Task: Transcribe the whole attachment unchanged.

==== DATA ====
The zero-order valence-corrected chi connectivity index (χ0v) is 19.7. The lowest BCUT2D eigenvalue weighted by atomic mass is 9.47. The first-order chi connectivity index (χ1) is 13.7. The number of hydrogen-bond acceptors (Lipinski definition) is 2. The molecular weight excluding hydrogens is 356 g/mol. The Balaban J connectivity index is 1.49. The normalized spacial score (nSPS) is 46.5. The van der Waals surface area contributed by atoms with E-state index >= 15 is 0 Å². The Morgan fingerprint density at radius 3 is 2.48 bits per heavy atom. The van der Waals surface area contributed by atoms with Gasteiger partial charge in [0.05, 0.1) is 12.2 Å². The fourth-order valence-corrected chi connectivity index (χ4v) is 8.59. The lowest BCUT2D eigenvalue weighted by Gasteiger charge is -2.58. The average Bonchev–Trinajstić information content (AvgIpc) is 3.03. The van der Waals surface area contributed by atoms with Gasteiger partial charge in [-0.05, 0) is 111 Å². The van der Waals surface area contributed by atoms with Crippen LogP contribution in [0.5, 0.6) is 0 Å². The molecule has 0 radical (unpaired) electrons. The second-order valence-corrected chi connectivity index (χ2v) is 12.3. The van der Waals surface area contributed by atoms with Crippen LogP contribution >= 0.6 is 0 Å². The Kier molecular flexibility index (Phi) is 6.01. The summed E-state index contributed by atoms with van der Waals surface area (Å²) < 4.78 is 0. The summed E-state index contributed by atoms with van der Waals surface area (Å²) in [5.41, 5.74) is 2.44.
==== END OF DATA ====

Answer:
The zero-order valence-corrected chi connectivity index (χ0v) is 19.7. The lowest BCUT2D eigenvalue weighted by atomic mass is 9.47. The first-order chi connectivity index (χ1) is 13.7. The number of hydrogen-bond acceptors (Lipinski definition) is 2. The molecular weight excluding hydrogens is 356 g/mol. The Balaban J connectivity index is 1.49. The normalized spacial score (nSPS) is 46.5. The van der Waals surface area contributed by atoms with E-state index >= 15 is 0 Å². The Morgan fingerprint density at radius 3 is 2.48 bits per heavy atom. The van der Waals surface area contributed by atoms with Gasteiger partial charge in [0.05, 0.1) is 12.2 Å². The fourth-order valence-corrected chi connectivity index (χ4v) is 8.59. The lowest BCUT2D eigenvalue weighted by Gasteiger charge is -2.58. The average Bonchev–Trinajstić information content (AvgIpc) is 3.03. The van der Waals surface area contributed by atoms with Gasteiger partial charge in [-0.05, 0) is 111 Å². The van der Waals surface area contributed by atoms with Crippen LogP contribution in [0.5, 0.6) is 0 Å². The molecule has 0 radical (unpaired) electrons. The second-order valence-corrected chi connectivity index (χ2v) is 12.3. The van der Waals surface area contributed by atoms with Crippen LogP contribution >= 0.6 is 0 Å². The Kier molecular flexibility index (Phi) is 6.01. The summed E-state index contributed by atoms with van der Waals surface area (Å²) < 4.78 is 0. The summed E-state index contributed by atoms with van der Waals surface area (Å²) in [5.41, 5.74) is 2.44.